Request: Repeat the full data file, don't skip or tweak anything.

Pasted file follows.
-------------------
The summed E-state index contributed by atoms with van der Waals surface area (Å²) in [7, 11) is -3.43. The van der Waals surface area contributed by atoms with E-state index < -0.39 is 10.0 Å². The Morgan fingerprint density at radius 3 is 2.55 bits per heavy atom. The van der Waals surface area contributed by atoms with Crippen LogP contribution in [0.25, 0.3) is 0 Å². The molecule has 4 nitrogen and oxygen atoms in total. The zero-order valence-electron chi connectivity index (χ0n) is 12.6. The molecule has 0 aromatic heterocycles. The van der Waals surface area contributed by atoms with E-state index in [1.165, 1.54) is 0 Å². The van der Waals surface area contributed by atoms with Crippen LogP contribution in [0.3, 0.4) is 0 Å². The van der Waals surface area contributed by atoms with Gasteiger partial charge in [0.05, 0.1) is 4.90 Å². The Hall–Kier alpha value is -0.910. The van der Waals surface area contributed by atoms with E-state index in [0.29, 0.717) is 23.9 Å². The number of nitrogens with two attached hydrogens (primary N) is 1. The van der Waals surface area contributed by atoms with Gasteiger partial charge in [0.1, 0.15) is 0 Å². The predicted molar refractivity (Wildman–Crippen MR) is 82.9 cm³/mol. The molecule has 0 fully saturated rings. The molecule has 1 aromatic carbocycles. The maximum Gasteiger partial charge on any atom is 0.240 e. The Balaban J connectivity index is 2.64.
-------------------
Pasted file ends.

The summed E-state index contributed by atoms with van der Waals surface area (Å²) in [7, 11) is -3.43. The van der Waals surface area contributed by atoms with E-state index < -0.39 is 10.0 Å². The Morgan fingerprint density at radius 3 is 2.55 bits per heavy atom. The van der Waals surface area contributed by atoms with Crippen LogP contribution in [0.25, 0.3) is 0 Å². The molecule has 4 nitrogen and oxygen atoms in total. The zero-order valence-electron chi connectivity index (χ0n) is 12.6. The molecule has 0 aromatic heterocycles. The van der Waals surface area contributed by atoms with E-state index in [1.165, 1.54) is 0 Å². The van der Waals surface area contributed by atoms with Crippen LogP contribution in [0.3, 0.4) is 0 Å². The van der Waals surface area contributed by atoms with Gasteiger partial charge in [0.05, 0.1) is 4.90 Å². The Hall–Kier alpha value is -0.910. The van der Waals surface area contributed by atoms with E-state index in [0.29, 0.717) is 23.9 Å². The number of nitrogens with two attached hydrogens (primary N) is 1. The van der Waals surface area contributed by atoms with Gasteiger partial charge in [0.1, 0.15) is 0 Å². The predicted molar refractivity (Wildman–Crippen MR) is 82.9 cm³/mol. The molecule has 0 fully saturated rings. The molecule has 1 aromatic carbocycles. The maximum Gasteiger partial charge on any atom is 0.240 e. The Balaban J connectivity index is 2.64.